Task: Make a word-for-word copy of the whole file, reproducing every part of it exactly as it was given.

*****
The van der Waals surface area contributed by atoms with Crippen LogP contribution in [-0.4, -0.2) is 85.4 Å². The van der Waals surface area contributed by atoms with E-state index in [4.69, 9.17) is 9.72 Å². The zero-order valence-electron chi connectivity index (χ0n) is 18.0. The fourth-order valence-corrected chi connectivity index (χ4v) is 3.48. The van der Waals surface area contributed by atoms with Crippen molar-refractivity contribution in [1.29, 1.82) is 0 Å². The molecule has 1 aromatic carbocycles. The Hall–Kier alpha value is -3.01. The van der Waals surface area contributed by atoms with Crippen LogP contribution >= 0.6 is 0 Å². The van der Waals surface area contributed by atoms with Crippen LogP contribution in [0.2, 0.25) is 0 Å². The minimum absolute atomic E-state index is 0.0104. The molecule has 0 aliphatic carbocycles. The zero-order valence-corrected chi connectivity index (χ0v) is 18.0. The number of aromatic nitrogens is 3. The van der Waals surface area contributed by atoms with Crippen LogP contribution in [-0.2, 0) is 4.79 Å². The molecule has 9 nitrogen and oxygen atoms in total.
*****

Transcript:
The van der Waals surface area contributed by atoms with Crippen LogP contribution in [-0.4, -0.2) is 85.4 Å². The van der Waals surface area contributed by atoms with E-state index in [4.69, 9.17) is 9.72 Å². The zero-order valence-electron chi connectivity index (χ0n) is 18.0. The fourth-order valence-corrected chi connectivity index (χ4v) is 3.48. The van der Waals surface area contributed by atoms with Crippen molar-refractivity contribution in [1.29, 1.82) is 0 Å². The molecule has 1 aromatic carbocycles. The Hall–Kier alpha value is -3.01. The van der Waals surface area contributed by atoms with Crippen LogP contribution >= 0.6 is 0 Å². The van der Waals surface area contributed by atoms with Crippen LogP contribution in [0.2, 0.25) is 0 Å². The minimum absolute atomic E-state index is 0.0104. The molecule has 0 aliphatic carbocycles. The zero-order valence-corrected chi connectivity index (χ0v) is 18.0. The number of aromatic nitrogens is 3. The van der Waals surface area contributed by atoms with Crippen LogP contribution in [-0.2, 0) is 4.79 Å². The molecule has 9 nitrogen and oxygen atoms in total.